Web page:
RICHMOND, Virginia – The House of Delegates met, passed the American Rescue Plan Act (ARPA) by a 71-25 vote, and adjourned in 30 minutes on Wednesday. Facing 107 pages of proposed amendments, a photo-op, and a series of lengthy recesses, the Senate had not completed its debate by press time Wednesday evening although it convened at 10 a.m.
Senate Republicans introduced many of the amendments; some focused on law enforcement funding, elections laws including a voter ID requirement, and removing the requirement that school districts adopt a transgender policy. Senator Amanda Chase (R-Chesterfield) said she had intended to introduce an amendment to call for a forensic audit of Virginia’s 2020 election, but hadn’t had enough advance warning.
The Senate approved Senator Travis Hackworth’s (R-Tazewell) $66.6 million amendment to pay $5,000 bonuses to sheriff’s deputies and officers at regional jails.
“The sheriff’s department and deputies, they are the primary law enforcement in 86 counties in Virginia,” he said. “They are vastly understaffed.”
Senate Finance Committee Chair Senator Janet Howell (D-Fairfax) opposed the amendment, noting that a study will be completed in October with recommendations for law enforcement compensation. She said that she was trying to avoid using one-time ARPA funds for General Fund items, which can be budgeted for in regular session. Republicans warned that even though Democrats had moved away from defund-the-police language, inflation and market forces could effectively decrease the amount of spending power available to law enforcement.
“You can do that [defund police] passively,” Senator Siobhan Dunnavant (R-Henrico) warned.
A Republican amendment to add more funding for the Virginia State Police (VSP) to address pay compression was defeated in a party-line vote.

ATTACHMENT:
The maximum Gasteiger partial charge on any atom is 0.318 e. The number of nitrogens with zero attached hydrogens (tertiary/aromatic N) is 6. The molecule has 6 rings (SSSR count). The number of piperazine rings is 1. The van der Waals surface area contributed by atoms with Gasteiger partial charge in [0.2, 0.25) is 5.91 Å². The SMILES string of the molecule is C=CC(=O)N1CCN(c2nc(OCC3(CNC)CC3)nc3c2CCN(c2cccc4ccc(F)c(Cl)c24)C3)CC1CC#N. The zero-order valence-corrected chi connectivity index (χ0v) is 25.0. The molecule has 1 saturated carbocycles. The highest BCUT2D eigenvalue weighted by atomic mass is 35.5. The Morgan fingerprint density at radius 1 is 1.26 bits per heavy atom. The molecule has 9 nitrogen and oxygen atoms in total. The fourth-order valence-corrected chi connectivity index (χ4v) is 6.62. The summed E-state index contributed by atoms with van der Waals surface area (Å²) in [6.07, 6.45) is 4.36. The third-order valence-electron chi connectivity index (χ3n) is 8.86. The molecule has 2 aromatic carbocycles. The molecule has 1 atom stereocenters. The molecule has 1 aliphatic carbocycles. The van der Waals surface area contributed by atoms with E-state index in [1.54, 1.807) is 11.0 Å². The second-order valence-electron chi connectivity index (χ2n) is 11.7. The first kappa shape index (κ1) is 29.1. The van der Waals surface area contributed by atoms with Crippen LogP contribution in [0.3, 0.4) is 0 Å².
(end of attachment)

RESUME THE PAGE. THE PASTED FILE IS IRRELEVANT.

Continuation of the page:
Howell said the ARPA proposal already had more money than the VSP had asked for in its own request.
“That is a very unusual situation. As you know, we are usually having to cut requests,” she said. “We have a major study coming out in October 1st as to what the real needs are and what the long-term solutions are likely to be.”
Senator Chap Petersen (D-Fairfax) introduced amendments focused on state employees who are still working from home and on ending the appointment-only model at DMVs. Both amendments passed.
One amendment requires the Department of Human Resource Management to report to the House and Senate appropriations committees the percentage of virtual employees and also provide historical data.
“This is important information. We have over 100,000 state employees. We need to know where they are,” he said.
Petersen’s re-open the DMV proposal got more support from Republicans than Democrats.
“We have very few issues that upset our constituents much more than their inability to get into the DMV,” Senator Mark Obenshain (R-Rockingham) said.
“Most Virginians don’t know we’re here, most Virginians don’t know we’re in session, most Virginians don’t know we’re voting on a budget,” Senator Jill Vogel (R-Fauquier) said. “If they heard, or do hear, that we’re dealing with the DMV, they will know that we are here.”
Democratic leaders including Howell and Majority Leader Richard Saslaw (D-Fairfax) warned that with the Delta variant of COVID-19 on the rise, there could be a hazard to forcing the DMV to reopen, especially without input from the DMV itself.
The Senate recessed until the 6:30 p.m. Tuesday with more than a hundred pages of amendments left to consider
After passing its version of the bill, the Senate will consider the House of Delegates version, which does not have the Senate Amendments. The House will also have to consider the Senate bill. If both chambers insist on their own versions of the bill, a conference committee will be created to work out a compromise.
Saslaw explained the timeline before the Senate recessed.
“If we get everything done tonight, and we should and we will, with respect to the budget, because after we hear all these amendments and vote, then we’re going to go to final reading, and final vote,” Saslaw said. “The House is sending us theirs today. That will go to committee tonight, and they’ll vote it out tonight, after we get off the floor, and it will be on second reading tomorrow, and then we can waive the constitutional reading or just do it on Friday, which is what the original schedule was, and the House budget is amendable on third reading. So that’s essentially the tentative schedule. So we’ll come back in tomorrow, probably noon, and hopefully we’ll be able to meet this schedule.”